I caught a glimpse of him yesterday as I unloaded my grocery cart onto the belt. Five foot two inches and unable to see over the magazine display, I waited for the line to move up to see if it was really him. It was, though I checked his name tag to confirm. It had been at least five years since I’d seen Jack* in my tenth grade English classroom.
Jack was one of my Gens, a member of a General-level class designed for students who need more help than your average high school kid. You know, the dumb class.
That’s neither an accurate description of the class nor its students, but let us be frank. No matter how much teachers and administration do to decrease the stigma of being in a Gen class, no matter how successful the students are in that class, the kids think of it and refer to it as the dumb class.
“What type of class is this?” I’d ask. The dumb class, the stupid class, the loser class, they’d say. Many of them were convinced they were dumb simply on the basis of having been placed in a Gen class.
Never mind that some of them had been College Prep students until they leveled down because they thought it’d be an easy A. Never mind that some of them had long ago accepted that they had learning disabilities they could overcome with the right support. Never mind that some of them were literate in multiple languages but English wasn’t one of them. They were in a Gen class, so they, in turn, were dumb.
Most of my fellow General-level teachers fought this inaccuracy constantly. It made me angry, and I let my students see that. I was angry for them. I wanted them to get angry, too. Angry enough to push back.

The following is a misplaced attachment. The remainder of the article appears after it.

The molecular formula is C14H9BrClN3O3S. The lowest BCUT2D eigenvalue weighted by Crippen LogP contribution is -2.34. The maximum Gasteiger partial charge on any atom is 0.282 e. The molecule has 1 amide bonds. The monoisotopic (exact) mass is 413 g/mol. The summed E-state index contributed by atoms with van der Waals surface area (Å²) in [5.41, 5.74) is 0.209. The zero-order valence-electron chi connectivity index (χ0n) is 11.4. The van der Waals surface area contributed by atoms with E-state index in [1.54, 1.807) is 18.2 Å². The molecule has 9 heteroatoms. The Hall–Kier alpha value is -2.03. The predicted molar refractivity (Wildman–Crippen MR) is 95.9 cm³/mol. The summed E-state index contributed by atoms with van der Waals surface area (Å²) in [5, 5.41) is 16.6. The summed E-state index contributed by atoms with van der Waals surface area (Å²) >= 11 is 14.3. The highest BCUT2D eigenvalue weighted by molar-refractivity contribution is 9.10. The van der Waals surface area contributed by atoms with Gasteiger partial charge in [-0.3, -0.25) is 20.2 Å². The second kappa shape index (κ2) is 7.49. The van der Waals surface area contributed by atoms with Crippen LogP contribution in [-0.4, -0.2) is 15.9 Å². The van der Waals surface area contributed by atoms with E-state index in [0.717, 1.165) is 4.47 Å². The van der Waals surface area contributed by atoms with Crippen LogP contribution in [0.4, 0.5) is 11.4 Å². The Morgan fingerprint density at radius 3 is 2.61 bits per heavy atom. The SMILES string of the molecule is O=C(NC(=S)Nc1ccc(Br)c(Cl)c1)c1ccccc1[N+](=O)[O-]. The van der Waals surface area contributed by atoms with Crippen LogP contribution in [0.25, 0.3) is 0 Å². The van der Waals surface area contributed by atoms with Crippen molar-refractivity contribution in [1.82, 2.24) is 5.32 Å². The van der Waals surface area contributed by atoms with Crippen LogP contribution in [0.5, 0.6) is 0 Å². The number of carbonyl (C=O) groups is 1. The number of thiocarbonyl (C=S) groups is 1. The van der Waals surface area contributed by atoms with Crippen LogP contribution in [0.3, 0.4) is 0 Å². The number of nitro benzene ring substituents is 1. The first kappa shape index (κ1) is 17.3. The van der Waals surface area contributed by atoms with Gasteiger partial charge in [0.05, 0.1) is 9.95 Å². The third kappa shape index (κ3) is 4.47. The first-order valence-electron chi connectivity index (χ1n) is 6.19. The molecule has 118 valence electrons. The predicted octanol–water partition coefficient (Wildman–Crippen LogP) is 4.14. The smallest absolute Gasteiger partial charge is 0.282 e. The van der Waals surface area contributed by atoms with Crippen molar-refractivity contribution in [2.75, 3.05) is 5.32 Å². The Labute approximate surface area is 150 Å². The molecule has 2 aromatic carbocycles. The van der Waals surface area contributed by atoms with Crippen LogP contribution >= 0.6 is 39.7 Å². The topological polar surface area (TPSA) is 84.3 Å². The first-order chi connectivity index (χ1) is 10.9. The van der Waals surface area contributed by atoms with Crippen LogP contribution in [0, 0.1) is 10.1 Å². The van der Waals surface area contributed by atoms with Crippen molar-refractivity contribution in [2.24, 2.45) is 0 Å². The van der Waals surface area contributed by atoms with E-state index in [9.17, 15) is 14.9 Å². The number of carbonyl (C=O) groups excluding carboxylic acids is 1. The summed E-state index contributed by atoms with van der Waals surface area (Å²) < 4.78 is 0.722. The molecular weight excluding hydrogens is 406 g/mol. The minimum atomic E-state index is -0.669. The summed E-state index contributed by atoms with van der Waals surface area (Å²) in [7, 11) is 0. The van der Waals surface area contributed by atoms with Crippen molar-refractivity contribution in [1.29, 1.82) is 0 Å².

I was a semi-nightmare in high school. Toward the end of my junior year I found myself moved to a study hall where the teacher basically barred the door with a chair and slept while the kids played Five Finger Fillet, that rapid fire stab-the-desk-between-your-fingers-without-stabbing-your-fingers game.
I’ve joked to those who didn’t know me then that I was voted “Most Likely to be Found Floating Face Down in a River.” If my life was based solely on my high school performance and behavior, that fate was not out of the realm of possibility.
But my life hasn’t been based solely on my high school career. That’s just one part of who I am. Who I was. It took me a while, but eventually I got my act together. Some of the most successful people I know tell similar stories.
Yet even if some of us knew our Gens were more than their current selves, more than their current crises or the ignorant choices some of them made, we feared for them.
It was a precarious faith we held in their potential for greater things.
Yesterday, as the cashier rang up my groceries and my daughter bagged them up, I watched Jack and waited for him to be done with his customer. It had been a long time. I look quite different than I did back then. Not every student whom I remember fondly remembers me similarly.
He looked up. Smiled. “Mrs. Landau! Hey!”
I asked how he was doing, how life was treating him. He’s busy, he told me.
“Working?” I asked.
“And school,” he said, grinning widely. Having earned his associates degree at a local post-secondary school, he’d gone back and was working on a bachelor’s degree.
A bachelor’s degree.
He’s working hard, he told me. Doing well.
I wanted to hug him, to jump up and down and say, “Yes!Yes! You did it!”
I didn’t. I’m sure my daughter is relieved I didn’t, but she could see my joy and smiled. I finished paying for my groceries like a normal person, but in the end I couldn’t help myself.
“I’m so proud of you, Jack,” I told him, grinning. “I’m so happy for you.”
“Thanks,” he told me, blushing just like he used to as a tenth grader whether he was being reprimanded or praised. “Thanks.”
Generally speaking, it was one of the happiest teacher moments of my life.
*name changed for anonymity.